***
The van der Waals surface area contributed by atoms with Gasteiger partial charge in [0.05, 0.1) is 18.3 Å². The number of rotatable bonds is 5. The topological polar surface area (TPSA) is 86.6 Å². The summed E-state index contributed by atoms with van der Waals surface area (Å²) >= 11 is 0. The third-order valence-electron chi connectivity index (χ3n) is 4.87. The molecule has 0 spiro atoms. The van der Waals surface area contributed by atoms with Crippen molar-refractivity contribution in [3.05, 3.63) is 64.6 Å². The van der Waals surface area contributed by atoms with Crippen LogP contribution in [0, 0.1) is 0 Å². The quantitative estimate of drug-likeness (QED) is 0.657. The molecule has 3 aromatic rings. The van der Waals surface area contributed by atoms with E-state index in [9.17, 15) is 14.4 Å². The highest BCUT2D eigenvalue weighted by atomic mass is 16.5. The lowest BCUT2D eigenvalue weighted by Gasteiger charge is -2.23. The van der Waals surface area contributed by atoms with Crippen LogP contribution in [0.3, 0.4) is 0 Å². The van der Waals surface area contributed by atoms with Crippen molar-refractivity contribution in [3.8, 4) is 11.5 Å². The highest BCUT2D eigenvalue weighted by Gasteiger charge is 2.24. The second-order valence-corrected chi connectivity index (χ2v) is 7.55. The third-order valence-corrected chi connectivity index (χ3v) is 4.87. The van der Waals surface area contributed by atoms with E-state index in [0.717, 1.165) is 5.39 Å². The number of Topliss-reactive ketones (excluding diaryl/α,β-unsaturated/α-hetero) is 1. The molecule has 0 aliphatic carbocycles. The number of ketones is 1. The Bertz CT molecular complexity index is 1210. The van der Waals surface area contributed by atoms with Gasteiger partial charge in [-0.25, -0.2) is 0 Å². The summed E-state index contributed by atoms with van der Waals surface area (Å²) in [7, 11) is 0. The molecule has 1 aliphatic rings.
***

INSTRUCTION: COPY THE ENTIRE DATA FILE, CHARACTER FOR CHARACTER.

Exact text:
The van der Waals surface area contributed by atoms with Gasteiger partial charge in [0.05, 0.1) is 18.3 Å². The number of rotatable bonds is 5. The topological polar surface area (TPSA) is 86.6 Å². The summed E-state index contributed by atoms with van der Waals surface area (Å²) >= 11 is 0. The third-order valence-electron chi connectivity index (χ3n) is 4.87. The molecule has 0 spiro atoms. The van der Waals surface area contributed by atoms with Crippen molar-refractivity contribution in [3.05, 3.63) is 64.6 Å². The van der Waals surface area contributed by atoms with Crippen LogP contribution in [0, 0.1) is 0 Å². The quantitative estimate of drug-likeness (QED) is 0.657. The molecule has 3 aromatic rings. The van der Waals surface area contributed by atoms with E-state index in [9.17, 15) is 14.4 Å². The highest BCUT2D eigenvalue weighted by atomic mass is 16.5. The lowest BCUT2D eigenvalue weighted by Gasteiger charge is -2.23. The van der Waals surface area contributed by atoms with Crippen LogP contribution in [0.3, 0.4) is 0 Å². The van der Waals surface area contributed by atoms with Crippen molar-refractivity contribution in [3.8, 4) is 11.5 Å². The highest BCUT2D eigenvalue weighted by Gasteiger charge is 2.24. The second-order valence-corrected chi connectivity index (χ2v) is 7.55. The third-order valence-corrected chi connectivity index (χ3v) is 4.87. The van der Waals surface area contributed by atoms with E-state index in [0.717, 1.165) is 5.39 Å². The number of Topliss-reactive ketones (excluding diaryl/α,β-unsaturated/α-hetero) is 1. The molecule has 0 aliphatic carbocycles. The number of ketones is 1. The Bertz CT molecular complexity index is 1210. The van der Waals surface area contributed by atoms with Gasteiger partial charge in [-0.25, -0.2) is 0 Å². The summed E-state index contributed by atoms with van der Waals surface area (Å²) in [7, 11) is 0. The molecule has 1 aliphatic rings.